I have read on doctors sites and in articles that if you don't sweat in a fir sauna, it is because your body is holding on to a lot of toxins. So sometimes it may take awile to begin to sweat. Probably its so too if sometimes you can't sweat that day, your body is trying to hold on to the toxins.

I also read that the sauna keeps working up to an hour after you get out. That's a good thing.
And from a Naturopathic dr.s site she says no one should shower for at least 30 minutes as the toxins are still being released. And if you shower too soon you end up breathing back in some of the toxins your body just released in the skin.
Her added advise is to sit or lay quietly for at least 30 minutes and drink good water with trace minerals (electrolites).
And yes a showerhead filter to remove chlorine is important. I have read that the only filter that will also remove flouride from drinking water is reverse osmosis systems they cost about $130.00 or so.

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sixgoofykids
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I have a whole house filter to remove some of the bad stuff from the water. I know that I continue to sweat for about a half hour after the sauna, but I typically don't have a half hour to sit around afterward. I'd have to cut down how much I sauna to do that.

Some people refer to the kombucha scoby as a mushroom, but it is not. It's a "symbiotic culture of bacteria and yeast". The yeast is saccharomyces (sp?), the kind that's good for you.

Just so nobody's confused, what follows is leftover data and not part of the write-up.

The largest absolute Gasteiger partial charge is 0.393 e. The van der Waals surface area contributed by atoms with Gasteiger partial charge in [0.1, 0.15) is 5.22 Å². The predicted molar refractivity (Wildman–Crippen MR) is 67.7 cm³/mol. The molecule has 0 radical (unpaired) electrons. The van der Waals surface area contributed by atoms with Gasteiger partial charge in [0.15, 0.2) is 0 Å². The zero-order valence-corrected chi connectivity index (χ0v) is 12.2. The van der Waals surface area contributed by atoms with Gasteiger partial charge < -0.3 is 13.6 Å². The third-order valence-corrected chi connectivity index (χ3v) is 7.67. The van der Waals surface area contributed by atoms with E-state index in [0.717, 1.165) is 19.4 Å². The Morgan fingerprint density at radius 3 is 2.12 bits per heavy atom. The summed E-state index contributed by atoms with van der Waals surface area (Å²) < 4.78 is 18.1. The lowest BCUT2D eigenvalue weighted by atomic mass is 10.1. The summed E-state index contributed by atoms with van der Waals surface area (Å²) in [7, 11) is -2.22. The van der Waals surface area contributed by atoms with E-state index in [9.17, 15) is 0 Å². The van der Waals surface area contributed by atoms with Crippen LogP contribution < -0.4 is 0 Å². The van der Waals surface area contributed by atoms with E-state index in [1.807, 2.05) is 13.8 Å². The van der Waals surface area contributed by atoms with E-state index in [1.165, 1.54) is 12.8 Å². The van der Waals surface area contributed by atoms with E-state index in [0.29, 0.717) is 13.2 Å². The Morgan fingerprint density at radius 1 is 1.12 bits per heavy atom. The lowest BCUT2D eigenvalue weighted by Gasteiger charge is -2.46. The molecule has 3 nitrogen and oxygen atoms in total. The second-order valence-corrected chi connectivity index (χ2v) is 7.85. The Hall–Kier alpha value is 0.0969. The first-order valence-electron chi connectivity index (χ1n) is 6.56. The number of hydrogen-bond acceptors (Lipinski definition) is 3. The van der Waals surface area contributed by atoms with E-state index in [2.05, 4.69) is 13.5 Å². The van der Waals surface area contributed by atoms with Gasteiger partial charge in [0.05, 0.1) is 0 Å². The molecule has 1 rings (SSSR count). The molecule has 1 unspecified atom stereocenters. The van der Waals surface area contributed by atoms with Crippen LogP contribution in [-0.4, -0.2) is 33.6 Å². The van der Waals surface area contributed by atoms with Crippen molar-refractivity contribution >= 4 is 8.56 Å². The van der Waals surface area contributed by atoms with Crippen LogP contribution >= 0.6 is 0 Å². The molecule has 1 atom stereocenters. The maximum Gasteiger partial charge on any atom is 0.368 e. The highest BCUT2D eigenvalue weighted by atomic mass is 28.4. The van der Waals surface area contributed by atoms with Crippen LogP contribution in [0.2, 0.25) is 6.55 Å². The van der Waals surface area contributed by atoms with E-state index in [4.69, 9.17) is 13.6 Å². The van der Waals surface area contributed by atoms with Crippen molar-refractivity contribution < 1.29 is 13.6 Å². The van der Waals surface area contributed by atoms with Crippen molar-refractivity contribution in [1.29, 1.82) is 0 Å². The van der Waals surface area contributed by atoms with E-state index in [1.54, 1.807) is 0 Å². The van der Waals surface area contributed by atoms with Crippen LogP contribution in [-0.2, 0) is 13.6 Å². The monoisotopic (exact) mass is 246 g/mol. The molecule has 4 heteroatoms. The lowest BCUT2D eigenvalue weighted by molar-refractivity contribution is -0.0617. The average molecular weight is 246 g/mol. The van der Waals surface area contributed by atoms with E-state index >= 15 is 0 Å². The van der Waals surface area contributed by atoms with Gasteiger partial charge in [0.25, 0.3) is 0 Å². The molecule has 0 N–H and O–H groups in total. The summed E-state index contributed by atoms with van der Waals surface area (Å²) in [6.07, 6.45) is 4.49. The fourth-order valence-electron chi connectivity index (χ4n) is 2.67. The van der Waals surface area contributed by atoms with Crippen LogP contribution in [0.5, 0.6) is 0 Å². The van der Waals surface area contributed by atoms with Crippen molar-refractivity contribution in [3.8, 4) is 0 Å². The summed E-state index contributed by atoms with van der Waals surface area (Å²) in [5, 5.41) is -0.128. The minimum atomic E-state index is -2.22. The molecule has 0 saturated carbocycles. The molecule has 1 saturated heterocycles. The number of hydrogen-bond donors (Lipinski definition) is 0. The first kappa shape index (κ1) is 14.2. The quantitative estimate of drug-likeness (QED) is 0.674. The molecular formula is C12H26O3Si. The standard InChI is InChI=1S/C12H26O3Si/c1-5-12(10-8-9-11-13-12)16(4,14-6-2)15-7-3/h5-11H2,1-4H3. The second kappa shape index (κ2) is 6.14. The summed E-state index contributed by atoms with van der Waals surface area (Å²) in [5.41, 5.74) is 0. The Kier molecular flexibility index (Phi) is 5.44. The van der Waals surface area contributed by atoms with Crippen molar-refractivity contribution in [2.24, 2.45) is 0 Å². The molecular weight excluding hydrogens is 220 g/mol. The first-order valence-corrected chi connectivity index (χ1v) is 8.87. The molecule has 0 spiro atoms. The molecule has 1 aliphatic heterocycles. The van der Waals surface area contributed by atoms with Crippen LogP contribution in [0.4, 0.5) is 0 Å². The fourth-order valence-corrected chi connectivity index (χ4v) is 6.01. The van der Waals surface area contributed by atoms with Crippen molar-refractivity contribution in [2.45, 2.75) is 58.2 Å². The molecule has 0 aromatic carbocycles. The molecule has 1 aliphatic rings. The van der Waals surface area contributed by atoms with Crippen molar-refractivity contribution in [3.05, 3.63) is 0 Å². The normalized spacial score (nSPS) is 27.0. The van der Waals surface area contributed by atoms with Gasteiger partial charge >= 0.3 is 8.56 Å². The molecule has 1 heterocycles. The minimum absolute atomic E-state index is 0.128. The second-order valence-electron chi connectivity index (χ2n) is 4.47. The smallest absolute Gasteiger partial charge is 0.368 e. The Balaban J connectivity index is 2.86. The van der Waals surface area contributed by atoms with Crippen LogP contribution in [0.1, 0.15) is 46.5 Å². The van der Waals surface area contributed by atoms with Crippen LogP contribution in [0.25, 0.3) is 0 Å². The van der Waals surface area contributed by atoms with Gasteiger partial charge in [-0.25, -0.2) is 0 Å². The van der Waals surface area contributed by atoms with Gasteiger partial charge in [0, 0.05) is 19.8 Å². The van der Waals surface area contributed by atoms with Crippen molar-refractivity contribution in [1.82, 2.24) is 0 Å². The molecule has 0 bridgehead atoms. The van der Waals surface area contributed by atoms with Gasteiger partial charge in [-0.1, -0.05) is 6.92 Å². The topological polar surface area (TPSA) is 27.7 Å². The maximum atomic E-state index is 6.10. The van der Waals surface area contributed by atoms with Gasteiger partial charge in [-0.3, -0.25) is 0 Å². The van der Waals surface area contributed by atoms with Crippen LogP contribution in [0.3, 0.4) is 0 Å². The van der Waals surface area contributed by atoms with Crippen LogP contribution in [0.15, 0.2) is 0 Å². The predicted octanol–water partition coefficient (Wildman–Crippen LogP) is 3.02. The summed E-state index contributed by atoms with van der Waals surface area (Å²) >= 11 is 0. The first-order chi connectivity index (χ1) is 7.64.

Kombucha is a fermented tea. Here is one of many sites on it - http://www.seedsofhealth.co.uk/fermenting/kombucha.shtml

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VB
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I use my IR sauna every day to every other day. About 130-135 degrees for 45 minutes, then put a towel on the floor and lay down for about 10-15 minutes, then shower.

I just got it a few weeks ago, but it's getting over 100 degrees outside here now and I'm still using it so I'm sure I will through the summer.

I don't really have a hard time cooling off, but I know some ppl do.

Maybe you could get a few bags of frozen peas or some ice packs and rotate them to various points of your body to help you cool off? Like under your feet, at the base of your spine (briefly), your forehead or top of head, and in your hands? Obviously not long enough to damage your skin.

You could also get an oscillating fan and aim it right at you while you're doing the ice packs.

Like other ppl have posted, it may be a good idea to not jump right into the shower, and take at least 10-30 minutes to cool off first, then when you do get in the shower I've always read to keep the water temp cool. Additionally, try to use pure organic body soap so you don't get all of the sulfates and artifical stuff into your system.